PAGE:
This shit’s so damn embarrassing like

Full Lyrics

Tyler, the Creator’s ‘Tamale’ is a high-energy banger that fiercely embodies the rapper’s notorious reputation for pushing boundaries. At first listen, the song appears to be a cacophony of irreverent chaos, with its relentless beat and provocative lyrics. Yet, as we delve deeper, we uncover layers of thematic complexity and artistic expression that demand a closer examination.

This track, from Tyler’s 2013 album ‘Wolf,’ showcases his adept skill at intertwining controversial topics with his own personal narrative to create a piece that is both a reflection of himself and a commentary on society. Below, we break down ‘Tamale’ to explore the meaning behind the madness and the method behind the man.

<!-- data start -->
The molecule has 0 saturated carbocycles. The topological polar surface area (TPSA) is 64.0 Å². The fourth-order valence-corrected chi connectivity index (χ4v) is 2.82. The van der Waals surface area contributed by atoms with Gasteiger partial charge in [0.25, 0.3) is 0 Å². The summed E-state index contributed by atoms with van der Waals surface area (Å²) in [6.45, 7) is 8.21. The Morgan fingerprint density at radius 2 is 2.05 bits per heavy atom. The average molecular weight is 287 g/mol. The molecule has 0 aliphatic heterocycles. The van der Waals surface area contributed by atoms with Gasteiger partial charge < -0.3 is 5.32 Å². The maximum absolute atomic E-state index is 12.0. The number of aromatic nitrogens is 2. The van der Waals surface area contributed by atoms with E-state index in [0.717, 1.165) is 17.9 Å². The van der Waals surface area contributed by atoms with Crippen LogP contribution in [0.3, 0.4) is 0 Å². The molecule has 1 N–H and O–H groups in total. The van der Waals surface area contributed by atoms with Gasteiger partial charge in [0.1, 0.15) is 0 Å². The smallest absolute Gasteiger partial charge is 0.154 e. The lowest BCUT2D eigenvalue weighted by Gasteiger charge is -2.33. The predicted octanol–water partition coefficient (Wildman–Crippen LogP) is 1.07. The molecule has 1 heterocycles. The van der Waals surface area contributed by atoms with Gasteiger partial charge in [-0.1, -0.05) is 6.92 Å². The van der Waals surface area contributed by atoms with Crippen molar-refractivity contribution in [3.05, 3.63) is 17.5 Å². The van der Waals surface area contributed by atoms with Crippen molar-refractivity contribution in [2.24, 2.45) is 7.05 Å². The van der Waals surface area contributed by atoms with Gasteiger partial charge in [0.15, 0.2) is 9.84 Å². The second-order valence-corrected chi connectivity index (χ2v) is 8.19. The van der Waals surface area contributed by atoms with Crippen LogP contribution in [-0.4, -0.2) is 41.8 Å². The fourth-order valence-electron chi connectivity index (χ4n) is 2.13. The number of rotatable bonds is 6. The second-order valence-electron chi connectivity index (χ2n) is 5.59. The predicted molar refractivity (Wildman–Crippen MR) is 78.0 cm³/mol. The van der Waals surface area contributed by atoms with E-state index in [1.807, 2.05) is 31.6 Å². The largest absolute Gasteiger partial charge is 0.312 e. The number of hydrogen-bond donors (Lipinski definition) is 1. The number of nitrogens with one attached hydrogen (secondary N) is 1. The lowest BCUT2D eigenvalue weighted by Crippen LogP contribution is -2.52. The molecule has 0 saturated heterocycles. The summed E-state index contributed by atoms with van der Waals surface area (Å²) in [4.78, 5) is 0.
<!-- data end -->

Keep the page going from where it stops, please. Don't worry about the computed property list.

The Raw Energy of Self-Expression

The title and hook of ‘Tamale’ repeat the name of the spicy Mexican dish, symbolizing Tyler’s fiery nature and the bold flavors he brings to the rap game. The energetic repetition creates a almost hypnagogic state, inviting listeners into Tyler’s frenzied world. With every ‘Tamale,’ he seems to revel in his own hype, feeding off the adrenaline and chaos that he proudly generates.

‘Tamale’ is a manifestation of bold defiance, reflecting Tyler’s unabashed approach to music and life. Known for his outlandish antics, the rapper delivers each line with a confrontational swagger that is as unapologetic as it is calculated. This track doesn’t just burst through the door – it tears down the whole wall.

Irreverence and the Rejection of Norms